I have been a burr under the saddle, a nag, a pain in the rear to find out the truth about where we stand as a district. It has brought me some detractors, but it has also brought me friends…community from all over the city who look to me to ask the tough questions. A few of the issues I’ve had to deal with include:
- The alarming fact that DPS spent the taxpayer-allocated bond money to revitalize the Byers building in Central Denver…but not on Byers. Whether I agree with having DSST there or not, the fact remains that there was no community process to redirect the funds, as required by law.
- The reality that we teach literacy to English language learners in a totally counterintuitive way that bores them and garners really lackluster results.
- In 2009 we spent 47% more on independent contractors than in 2008. This means that we’re doing work that regular employees don’t have the skills to perform.
- No one at DPS really fully understands the interest-rate swaps. It was cobbled together, and now we’re between a rock and a hard place.
- DPS has a penchant for creating disruption in communities using hastily slapped-together, badly researched plans with no solid strategy for implementation or holding itself accountable for when it fails.
- The Office of School Reform and Innovation uses a boilerplate to evaluate charter school proposals that often result in the same recommendation, but taxpaying patriots have to pay upwards of $1.5 million a year for this privilege. Plus, the board regularly ignores the advice of the District School Improvement Accountability Committee, a statutorily-mandated group of wicked-smart community members that report to the board and have seen it all.
My goal is to wade through the esoteric muck that is school policy so that Denver taxpayers can see what’s actually going on…and then take matters into their own hands.
Promise Number 4: Technology for Schools. Ok, I’ve been a little slow on the job here, but I voted yes on a federal matching grant program that would give us the technology to evaluate whether the work we’re doing in middle schools for English language learners, differently-abled and struggling readers is working. Here’s the Powerpoint presentation, and here’s the proposal to the board. This is a great opportunity for the foundations to step up and help us out by matching the federal grant.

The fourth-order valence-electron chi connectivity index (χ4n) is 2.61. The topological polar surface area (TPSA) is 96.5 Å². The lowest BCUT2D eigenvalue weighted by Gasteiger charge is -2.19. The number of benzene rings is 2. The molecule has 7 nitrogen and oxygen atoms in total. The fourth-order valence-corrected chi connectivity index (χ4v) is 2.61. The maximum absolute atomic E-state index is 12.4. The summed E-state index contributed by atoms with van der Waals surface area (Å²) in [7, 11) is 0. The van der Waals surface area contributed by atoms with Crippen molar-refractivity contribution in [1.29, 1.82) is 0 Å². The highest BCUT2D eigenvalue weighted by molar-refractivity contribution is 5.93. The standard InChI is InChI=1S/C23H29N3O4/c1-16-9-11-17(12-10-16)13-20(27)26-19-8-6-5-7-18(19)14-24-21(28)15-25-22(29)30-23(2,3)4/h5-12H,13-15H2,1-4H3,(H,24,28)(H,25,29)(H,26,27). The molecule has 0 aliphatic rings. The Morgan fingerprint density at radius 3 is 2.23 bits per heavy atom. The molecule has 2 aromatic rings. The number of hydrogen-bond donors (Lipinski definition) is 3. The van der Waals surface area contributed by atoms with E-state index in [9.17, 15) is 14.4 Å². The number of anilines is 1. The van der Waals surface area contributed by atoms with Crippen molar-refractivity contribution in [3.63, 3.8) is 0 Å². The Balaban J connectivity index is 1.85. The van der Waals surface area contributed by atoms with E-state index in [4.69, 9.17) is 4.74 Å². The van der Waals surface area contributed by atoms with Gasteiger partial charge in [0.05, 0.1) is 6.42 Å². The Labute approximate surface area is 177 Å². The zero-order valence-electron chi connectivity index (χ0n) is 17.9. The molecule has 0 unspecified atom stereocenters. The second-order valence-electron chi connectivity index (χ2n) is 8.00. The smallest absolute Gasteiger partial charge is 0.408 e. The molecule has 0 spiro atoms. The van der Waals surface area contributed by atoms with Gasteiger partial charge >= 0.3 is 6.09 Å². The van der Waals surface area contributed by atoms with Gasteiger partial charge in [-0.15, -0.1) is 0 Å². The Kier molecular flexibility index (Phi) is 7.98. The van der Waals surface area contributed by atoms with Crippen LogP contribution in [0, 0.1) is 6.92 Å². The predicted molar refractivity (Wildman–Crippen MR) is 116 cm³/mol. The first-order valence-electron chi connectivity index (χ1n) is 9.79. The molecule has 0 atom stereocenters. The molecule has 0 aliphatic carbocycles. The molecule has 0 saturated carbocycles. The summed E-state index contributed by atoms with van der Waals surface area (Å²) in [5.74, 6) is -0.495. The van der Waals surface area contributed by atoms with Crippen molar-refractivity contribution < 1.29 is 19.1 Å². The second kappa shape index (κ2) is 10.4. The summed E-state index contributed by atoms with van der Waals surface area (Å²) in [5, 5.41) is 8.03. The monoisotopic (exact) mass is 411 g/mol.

I also worked on getting a solar collector for the roof of Abraham Lincoln High School using bond funds to pay for the work, all part of a sustainability program the district is working on. This project was suggested and worked on by the Green Club at Abraham Lincoln High School, shepherded by club sponsors Crystal Cochran and Jackie McBroom. I’m proud to quote Jim Faes, DPS’ Director of Sustainability, who says, “The solar installer and developer are both Denver-based firms. The jobs we helped create through this project as well as ongoing business support are going to Colorado companies and workers.”
I like locally-sourced jobs.
So…how am I doing? I’m not a resolutions sort of gal, but I do resolve to continue being the most accessible of all the Denver school board members, as well as the only one that holds public town hall meetings in the district. I also resolve to keep asking the hard questions that you sent me to ask and also work toward clearing the underbrush that keeps our students and teachers from doing the great job we all know they can do. Thank you for all your support throughout the last year!